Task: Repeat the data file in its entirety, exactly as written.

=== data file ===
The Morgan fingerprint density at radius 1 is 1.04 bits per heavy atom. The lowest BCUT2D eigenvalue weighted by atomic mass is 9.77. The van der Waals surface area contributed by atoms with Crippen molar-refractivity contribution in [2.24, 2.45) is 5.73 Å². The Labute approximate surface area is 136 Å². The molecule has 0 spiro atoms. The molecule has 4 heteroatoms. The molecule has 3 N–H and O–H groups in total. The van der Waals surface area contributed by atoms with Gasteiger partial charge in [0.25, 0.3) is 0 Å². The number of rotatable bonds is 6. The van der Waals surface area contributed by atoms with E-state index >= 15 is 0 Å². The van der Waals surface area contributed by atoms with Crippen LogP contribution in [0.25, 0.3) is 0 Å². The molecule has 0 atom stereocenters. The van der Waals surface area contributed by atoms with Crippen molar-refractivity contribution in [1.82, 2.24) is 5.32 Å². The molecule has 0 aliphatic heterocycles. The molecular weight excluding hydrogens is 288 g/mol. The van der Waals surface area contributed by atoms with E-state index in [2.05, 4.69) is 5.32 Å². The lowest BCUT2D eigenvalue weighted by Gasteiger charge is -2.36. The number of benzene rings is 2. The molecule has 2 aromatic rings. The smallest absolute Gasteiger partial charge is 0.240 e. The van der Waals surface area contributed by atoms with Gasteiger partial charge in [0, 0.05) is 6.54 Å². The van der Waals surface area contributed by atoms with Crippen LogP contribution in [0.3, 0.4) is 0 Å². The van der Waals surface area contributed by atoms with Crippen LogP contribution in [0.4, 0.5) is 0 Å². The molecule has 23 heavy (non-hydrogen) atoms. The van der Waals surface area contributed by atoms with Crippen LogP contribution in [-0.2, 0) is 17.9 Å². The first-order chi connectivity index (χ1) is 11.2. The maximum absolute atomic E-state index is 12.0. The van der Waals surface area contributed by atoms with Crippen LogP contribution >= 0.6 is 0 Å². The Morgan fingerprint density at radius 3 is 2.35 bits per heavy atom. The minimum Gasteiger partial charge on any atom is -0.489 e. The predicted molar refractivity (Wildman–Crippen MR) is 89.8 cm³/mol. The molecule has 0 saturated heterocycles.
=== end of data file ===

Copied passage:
The Morgan fingerprint density at radius 1 is 1.04 bits per heavy atom. The lowest BCUT2D eigenvalue weighted by atomic mass is 9.77. The van der Waals surface area contributed by atoms with Crippen molar-refractivity contribution in [2.24, 2.45) is 5.73 Å². The Labute approximate surface area is 136 Å². The molecule has 0 spiro atoms. The molecule has 4 heteroatoms. The molecule has 3 N–H and O–H groups in total. The van der Waals surface area contributed by atoms with Gasteiger partial charge in [0.25, 0.3) is 0 Å². The number of rotatable bonds is 6. The van der Waals surface area contributed by atoms with E-state index >= 15 is 0 Å². The van der Waals surface area contributed by atoms with Crippen LogP contribution in [0.25, 0.3) is 0 Å². The molecule has 0 atom stereocenters. The van der Waals surface area contributed by atoms with Crippen molar-refractivity contribution in [1.82, 2.24) is 5.32 Å². The molecule has 0 aliphatic heterocycles. The molecular weight excluding hydrogens is 288 g/mol. The van der Waals surface area contributed by atoms with E-state index in [2.05, 4.69) is 5.32 Å². The lowest BCUT2D eigenvalue weighted by Gasteiger charge is -2.36. The number of benzene rings is 2. The molecule has 2 aromatic rings. The smallest absolute Gasteiger partial charge is 0.240 e. The van der Waals surface area contributed by atoms with Gasteiger partial charge in [0, 0.05) is 6.54 Å². The van der Waals surface area contributed by atoms with Crippen LogP contribution in [0.3, 0.4) is 0 Å². The van der Waals surface area contributed by atoms with Crippen LogP contribution in [0.4, 0.5) is 0 Å². The molecule has 23 heavy (non-hydrogen) atoms. The van der Waals surface area contributed by atoms with Crippen LogP contribution in [-0.2, 0) is 17.9 Å². The first-order chi connectivity index (χ1) is 11.2. The maximum absolute atomic E-state index is 12.0. The van der Waals surface area contributed by atoms with Crippen LogP contribution >= 0.6 is 0 Å². The Morgan fingerprint density at radius 3 is 2.35 bits per heavy atom. The minimum Gasteiger partial charge on any atom is -0.489 e. The predicted molar refractivity (Wildman–Crippen MR) is 89.8 cm³/mol. The molecule has 0 saturated heterocycles.